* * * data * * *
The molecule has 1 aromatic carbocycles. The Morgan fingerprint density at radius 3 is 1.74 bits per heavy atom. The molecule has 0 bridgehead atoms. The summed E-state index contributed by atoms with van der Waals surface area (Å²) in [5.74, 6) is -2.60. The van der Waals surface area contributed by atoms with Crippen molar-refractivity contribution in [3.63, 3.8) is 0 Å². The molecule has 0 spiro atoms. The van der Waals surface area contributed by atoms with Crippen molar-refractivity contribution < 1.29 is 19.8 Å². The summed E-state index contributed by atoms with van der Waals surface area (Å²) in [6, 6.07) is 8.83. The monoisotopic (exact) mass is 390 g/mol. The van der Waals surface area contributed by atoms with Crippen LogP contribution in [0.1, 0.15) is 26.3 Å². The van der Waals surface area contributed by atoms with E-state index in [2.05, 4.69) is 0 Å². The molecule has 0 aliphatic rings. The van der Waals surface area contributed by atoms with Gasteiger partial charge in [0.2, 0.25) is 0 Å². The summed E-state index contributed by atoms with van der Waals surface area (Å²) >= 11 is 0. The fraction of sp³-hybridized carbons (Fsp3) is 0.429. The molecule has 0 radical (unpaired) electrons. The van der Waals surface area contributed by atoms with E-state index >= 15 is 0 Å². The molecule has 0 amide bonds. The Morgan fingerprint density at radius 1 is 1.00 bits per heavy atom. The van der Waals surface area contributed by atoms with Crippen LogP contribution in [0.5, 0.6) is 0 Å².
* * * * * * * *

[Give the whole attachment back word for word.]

The molecule has 1 aromatic carbocycles. The Morgan fingerprint density at radius 3 is 1.74 bits per heavy atom. The molecule has 0 bridgehead atoms. The summed E-state index contributed by atoms with van der Waals surface area (Å²) in [5.74, 6) is -2.60. The van der Waals surface area contributed by atoms with Crippen molar-refractivity contribution in [3.63, 3.8) is 0 Å². The molecule has 0 spiro atoms. The van der Waals surface area contributed by atoms with Crippen molar-refractivity contribution < 1.29 is 19.8 Å². The summed E-state index contributed by atoms with van der Waals surface area (Å²) in [6, 6.07) is 8.83. The monoisotopic (exact) mass is 390 g/mol. The van der Waals surface area contributed by atoms with Crippen LogP contribution in [0.1, 0.15) is 26.3 Å². The van der Waals surface area contributed by atoms with E-state index in [2.05, 4.69) is 0 Å². The molecule has 0 aliphatic rings. The van der Waals surface area contributed by atoms with Gasteiger partial charge in [0.2, 0.25) is 0 Å². The summed E-state index contributed by atoms with van der Waals surface area (Å²) >= 11 is 0. The fraction of sp³-hybridized carbons (Fsp3) is 0.429. The molecule has 0 radical (unpaired) electrons. The van der Waals surface area contributed by atoms with E-state index >= 15 is 0 Å². The molecule has 0 amide bonds. The Morgan fingerprint density at radius 1 is 1.00 bits per heavy atom. The van der Waals surface area contributed by atoms with Crippen LogP contribution in [0.5, 0.6) is 0 Å².